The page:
Foreign Beneficiaries? Holding Property on Trust in NSW? Trustees Beware!

Commercial, Wills and Estates

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DATE PUBLISHED: November 26, 2020


All trustees of discretionary trusts that own real property already have a heightened awareness of state taxes, especially if any beneficiaries of the discretionary trust are currently, or could be, foreign.

On 24 June 2020, the State Revenue Legislation Further Amendment Act 2020 (NSW) (Amendment) received Royal Assent. The Amendment clarifies, amongst other things, the surcharge land tax and surcharge purchaser duty consequences for a trustee of a discretionary trust (including testamentary trusts) owning property in NSW if that trust has ‘foreign beneficiaries’. The Amendment also contains transitional provisions that provides trustees the ability to apply for an exemption, or refund, of these tax and duty liabilities.


The Amendment considers that not all beneficiaries will be expressly named in the trust deed (Potential Beneficiaries). Potential Beneficiaries are often nominated by class, rather than name, due to changes in circumstances (e.g. spouses) or because they did not exist at the time the trust was executed (e.g. children and grandchildren). Should a Potential Beneficiary be considered a ‘foreign person’,[1] the trustee of a discretionary trust will also be considered a foreign person for the purpose of foreign surcharges.

A solution considered by some trustees may be to simply not distribute or apply any benefit of the property to a Potential Beneficiary, who is considered a foreign person, to avoid the additional foreign land tax and duty surcharges. However, the Amendment doesn’t allow for this. Should there be a Potential Beneficiary, who is considered a ‘foreign person’, the trustee will still be liable for foreign tax and duty surcharges.

To avoid being assessed as a foreign trustee, the Commissioner of State Revenue for NSW has applied the transitional provisions in the Amendment and has provided two requirements that must be met by the trustees of the respective trust deed. These being:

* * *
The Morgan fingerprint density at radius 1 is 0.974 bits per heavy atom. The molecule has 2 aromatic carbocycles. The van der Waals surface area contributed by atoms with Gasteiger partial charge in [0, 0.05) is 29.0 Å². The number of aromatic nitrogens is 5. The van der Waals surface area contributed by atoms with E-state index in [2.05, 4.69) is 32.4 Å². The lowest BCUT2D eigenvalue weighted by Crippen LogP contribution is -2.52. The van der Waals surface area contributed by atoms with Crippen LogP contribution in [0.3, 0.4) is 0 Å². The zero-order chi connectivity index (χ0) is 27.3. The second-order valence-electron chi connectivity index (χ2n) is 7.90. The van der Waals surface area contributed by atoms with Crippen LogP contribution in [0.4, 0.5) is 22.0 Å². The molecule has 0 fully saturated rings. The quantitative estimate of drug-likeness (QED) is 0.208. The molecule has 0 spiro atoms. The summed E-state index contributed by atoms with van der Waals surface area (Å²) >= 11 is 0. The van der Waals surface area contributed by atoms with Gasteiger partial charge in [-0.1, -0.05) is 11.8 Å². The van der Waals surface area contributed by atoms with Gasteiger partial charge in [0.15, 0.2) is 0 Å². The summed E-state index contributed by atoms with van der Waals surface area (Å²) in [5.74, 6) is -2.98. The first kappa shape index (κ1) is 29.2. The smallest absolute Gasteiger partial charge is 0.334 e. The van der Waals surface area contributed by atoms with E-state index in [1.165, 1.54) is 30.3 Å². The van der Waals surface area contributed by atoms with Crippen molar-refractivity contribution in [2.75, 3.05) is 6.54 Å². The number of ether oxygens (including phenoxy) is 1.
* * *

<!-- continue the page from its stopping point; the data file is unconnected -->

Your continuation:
• No foreign beneficiary requirement; and
  • No amendment requirement.

Once these amendments have been made to the trust deed, so that they satisfy the above requirements, they must be irrevocable.


The trust deed will have to be amended to irrevocably exclude foreign beneficiaries before midnight on 31 December 2020. If the trust deed is not amended and the trust is recognised as a foreign trust, and NSW property was held in respect of the 2017, 2018, 2019 and/or 2020 land tax years, the trustee will be liable for foreign tax and duty surcharges.

The trustees of a testamentary trust created under a will of a person who was not a foreign person immediately before their death will not be considered a foreign trustee if the will was executed before 31 December 2020 even if the trust does not prevent a foreign person from being a beneficiary of the trust. Those executing wills after that date should consider the potential duty and land tax implications.


If your trust has foreign beneficiaries (which itself requires a careful examination) and you would like to be exempt from the foreign land tax and duty surcharges, we can assist you by:

  • understanding what type of property the trustee of the discretionary trust owns, where that property is situated and which state or territory law applies for the land tax or duty purposes;
  • providing advice on whether you have the ability to satisfy any exceptions or exemption requirements;
  • undertaking amendments to your trust deed;
  • advising on situations where beneficiaries or potential beneficiaries become foreign, and what the reassessments risks are.

[1] Duties Act 1997 (NSW) s 104J(1); Foreign Acquisitions and Takeovers Act 1975 (Cth) s 4.


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